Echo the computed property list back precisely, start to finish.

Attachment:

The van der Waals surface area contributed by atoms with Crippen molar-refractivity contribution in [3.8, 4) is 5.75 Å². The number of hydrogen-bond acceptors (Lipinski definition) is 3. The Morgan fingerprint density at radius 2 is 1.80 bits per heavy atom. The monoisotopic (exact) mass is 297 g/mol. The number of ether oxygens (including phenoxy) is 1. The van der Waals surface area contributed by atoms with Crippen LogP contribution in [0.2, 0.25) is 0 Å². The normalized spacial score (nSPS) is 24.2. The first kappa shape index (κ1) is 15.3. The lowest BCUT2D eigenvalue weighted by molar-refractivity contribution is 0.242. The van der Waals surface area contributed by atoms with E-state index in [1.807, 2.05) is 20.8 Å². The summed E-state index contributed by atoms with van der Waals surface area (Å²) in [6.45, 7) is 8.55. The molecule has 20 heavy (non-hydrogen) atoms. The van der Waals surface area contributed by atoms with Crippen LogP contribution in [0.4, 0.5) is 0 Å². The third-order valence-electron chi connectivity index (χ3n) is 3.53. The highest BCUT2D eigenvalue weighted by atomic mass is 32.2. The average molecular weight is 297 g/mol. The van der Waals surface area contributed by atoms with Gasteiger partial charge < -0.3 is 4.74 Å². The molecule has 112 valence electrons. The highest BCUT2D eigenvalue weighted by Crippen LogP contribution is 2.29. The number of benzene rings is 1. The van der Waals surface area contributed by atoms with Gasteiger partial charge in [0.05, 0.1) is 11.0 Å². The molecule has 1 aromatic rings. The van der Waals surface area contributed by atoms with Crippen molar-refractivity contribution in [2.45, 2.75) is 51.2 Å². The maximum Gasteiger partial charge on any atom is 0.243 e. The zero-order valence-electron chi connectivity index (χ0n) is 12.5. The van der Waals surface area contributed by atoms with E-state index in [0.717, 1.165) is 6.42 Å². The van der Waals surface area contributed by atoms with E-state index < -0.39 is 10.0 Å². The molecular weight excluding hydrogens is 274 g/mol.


The van der Waals surface area contributed by atoms with Crippen molar-refractivity contribution in [3.8, 4) is 5.75 Å². The number of hydrogen-bond acceptors (Lipinski definition) is 3. The Morgan fingerprint density at radius 2 is 1.80 bits per heavy atom. The monoisotopic (exact) mass is 297 g/mol. The number of ether oxygens (including phenoxy) is 1. The van der Waals surface area contributed by atoms with Crippen LogP contribution in [0.2, 0.25) is 0 Å². The normalized spacial score (nSPS) is 24.2. The first kappa shape index (κ1) is 15.3. The lowest BCUT2D eigenvalue weighted by molar-refractivity contribution is 0.242. The van der Waals surface area contributed by atoms with E-state index in [1.807, 2.05) is 20.8 Å². The summed E-state index contributed by atoms with van der Waals surface area (Å²) in [6.45, 7) is 8.55. The molecule has 20 heavy (non-hydrogen) atoms. The van der Waals surface area contributed by atoms with Crippen LogP contribution in [0.4, 0.5) is 0 Å². The third-order valence-electron chi connectivity index (χ3n) is 3.53. The highest BCUT2D eigenvalue weighted by atomic mass is 32.2. The average molecular weight is 297 g/mol. The van der Waals surface area contributed by atoms with Gasteiger partial charge < -0.3 is 4.74 Å². The molecule has 112 valence electrons. The highest BCUT2D eigenvalue weighted by Crippen LogP contribution is 2.29. The number of benzene rings is 1. The van der Waals surface area contributed by atoms with Gasteiger partial charge in [0.05, 0.1) is 11.0 Å². The molecule has 1 aromatic rings. The van der Waals surface area contributed by atoms with Crippen molar-refractivity contribution in [2.45, 2.75) is 51.2 Å². The maximum Gasteiger partial charge on any atom is 0.243 e. The zero-order valence-electron chi connectivity index (χ0n) is 12.5. The van der Waals surface area contributed by atoms with E-state index in [0.717, 1.165) is 6.42 Å². The van der Waals surface area contributed by atoms with E-state index < -0.39 is 10.0 Å². The molecular weight excluding hydrogens is 274 g/mol.